The movie is based on Kickboxer as well. The first 15 minutes where Van Damme’s brother dies and then he has to come back for vengeance. The vengeance and somebody dies thing is always great. I think it’s hilarious and the whole thing in Kickboxer where the brothers don’t look anything alike we definitely carried over for The FP which I thought was funny. I don't know if everybody got that joke but that was for us.
You know the brother didn’t die in Kickboxer. He was just paralyzed.
Yeah, but you know… Are you sure he didn’t…? I can’t remember.
He was in his corner in the wheelchair.
Yeah, you’re right. I’m getting confused in my Van Damme movies. Almost every single one he has a brother that dies or there’s one where he’s twins. There’s too many Van Damme movies to keep up with.
It’s a lot of Van Dammage.
Where do things stand with mounting up the sequels?
Well, with the sequels, we’ve always had the ideas and everything but I actually start writing the sequel, which will be called F2P in about two or three weeks. We will see where it goes from there and the tag line will be: This time it’s for realz. Like the Aliens tag line: This time it’s war.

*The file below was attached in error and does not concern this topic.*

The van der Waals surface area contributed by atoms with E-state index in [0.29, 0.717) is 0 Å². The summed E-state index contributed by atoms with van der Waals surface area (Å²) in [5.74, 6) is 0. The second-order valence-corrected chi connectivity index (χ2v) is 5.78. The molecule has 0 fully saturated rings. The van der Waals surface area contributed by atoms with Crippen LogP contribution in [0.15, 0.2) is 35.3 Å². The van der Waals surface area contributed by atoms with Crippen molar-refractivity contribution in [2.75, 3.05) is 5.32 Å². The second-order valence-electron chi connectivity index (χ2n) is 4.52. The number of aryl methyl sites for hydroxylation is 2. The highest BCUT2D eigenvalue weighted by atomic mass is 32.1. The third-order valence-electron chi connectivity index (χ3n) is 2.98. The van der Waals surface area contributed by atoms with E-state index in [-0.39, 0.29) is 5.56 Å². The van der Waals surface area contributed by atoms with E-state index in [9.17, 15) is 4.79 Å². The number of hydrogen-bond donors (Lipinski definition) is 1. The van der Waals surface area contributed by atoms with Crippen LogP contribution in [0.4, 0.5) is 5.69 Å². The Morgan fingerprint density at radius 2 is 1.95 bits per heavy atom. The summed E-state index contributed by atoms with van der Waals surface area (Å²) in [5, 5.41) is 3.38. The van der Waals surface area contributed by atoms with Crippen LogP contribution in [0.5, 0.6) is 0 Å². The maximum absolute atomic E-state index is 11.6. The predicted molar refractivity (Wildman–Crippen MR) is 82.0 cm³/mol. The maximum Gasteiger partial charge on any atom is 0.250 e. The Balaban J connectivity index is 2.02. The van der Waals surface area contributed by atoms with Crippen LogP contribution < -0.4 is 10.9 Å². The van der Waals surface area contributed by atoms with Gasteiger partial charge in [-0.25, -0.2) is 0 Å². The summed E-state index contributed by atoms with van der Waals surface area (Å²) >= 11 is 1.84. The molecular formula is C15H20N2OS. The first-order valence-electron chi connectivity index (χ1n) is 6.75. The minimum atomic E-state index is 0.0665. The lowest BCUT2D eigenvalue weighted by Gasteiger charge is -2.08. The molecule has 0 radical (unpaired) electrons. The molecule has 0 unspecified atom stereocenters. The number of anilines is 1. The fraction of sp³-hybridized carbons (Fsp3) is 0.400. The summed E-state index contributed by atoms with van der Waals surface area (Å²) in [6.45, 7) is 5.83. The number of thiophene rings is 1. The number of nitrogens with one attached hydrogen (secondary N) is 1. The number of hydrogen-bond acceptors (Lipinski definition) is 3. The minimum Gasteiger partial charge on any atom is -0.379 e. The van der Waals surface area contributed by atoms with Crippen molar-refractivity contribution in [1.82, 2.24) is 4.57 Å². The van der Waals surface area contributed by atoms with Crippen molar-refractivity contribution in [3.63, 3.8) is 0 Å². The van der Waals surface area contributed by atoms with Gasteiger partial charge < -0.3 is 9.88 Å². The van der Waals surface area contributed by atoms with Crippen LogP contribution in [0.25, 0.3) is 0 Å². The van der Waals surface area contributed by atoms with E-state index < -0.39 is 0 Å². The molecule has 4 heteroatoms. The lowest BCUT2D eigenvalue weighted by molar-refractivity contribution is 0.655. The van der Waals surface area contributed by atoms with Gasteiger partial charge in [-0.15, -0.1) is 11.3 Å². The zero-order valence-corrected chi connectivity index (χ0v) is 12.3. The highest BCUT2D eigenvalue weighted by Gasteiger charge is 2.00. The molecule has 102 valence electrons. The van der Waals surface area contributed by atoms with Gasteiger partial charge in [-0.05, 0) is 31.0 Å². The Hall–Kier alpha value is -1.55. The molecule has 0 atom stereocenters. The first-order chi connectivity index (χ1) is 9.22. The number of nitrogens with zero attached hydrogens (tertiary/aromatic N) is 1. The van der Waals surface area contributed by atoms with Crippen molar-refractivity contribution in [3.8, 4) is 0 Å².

Just to make sure I spell it right, is that R-E-A-L-Z?
Yeah, that would be correct.
Since Drafthouse picked up The FP to distribute, are they involved with the sequels?
We haven’t really talked about that yet but I would love for them to be if they’re interested. If they’re reading this, please contact me because I’ve got some dets?
Do you have more costumes and props you’ve saved that can be used, or do you have to start building new stuff now?
We’ll have to start building new stuff. I’m sure you’ll see hints of the old stuff, kinda like when you have the superhero movie and they look back on their old costume. I’m sure the boots will come back, probably revamped of course. But no, we’ll probably have to start from scratch because at this point it’s five years later in the story. Things have moved on. We’re making fun of a different time period where the first one was all about making fun of the ‘80s, this one’s going to be a lot more the early ‘90s. You’re gonna see a lot of 10-10-220 jokes and things like that, and beepers.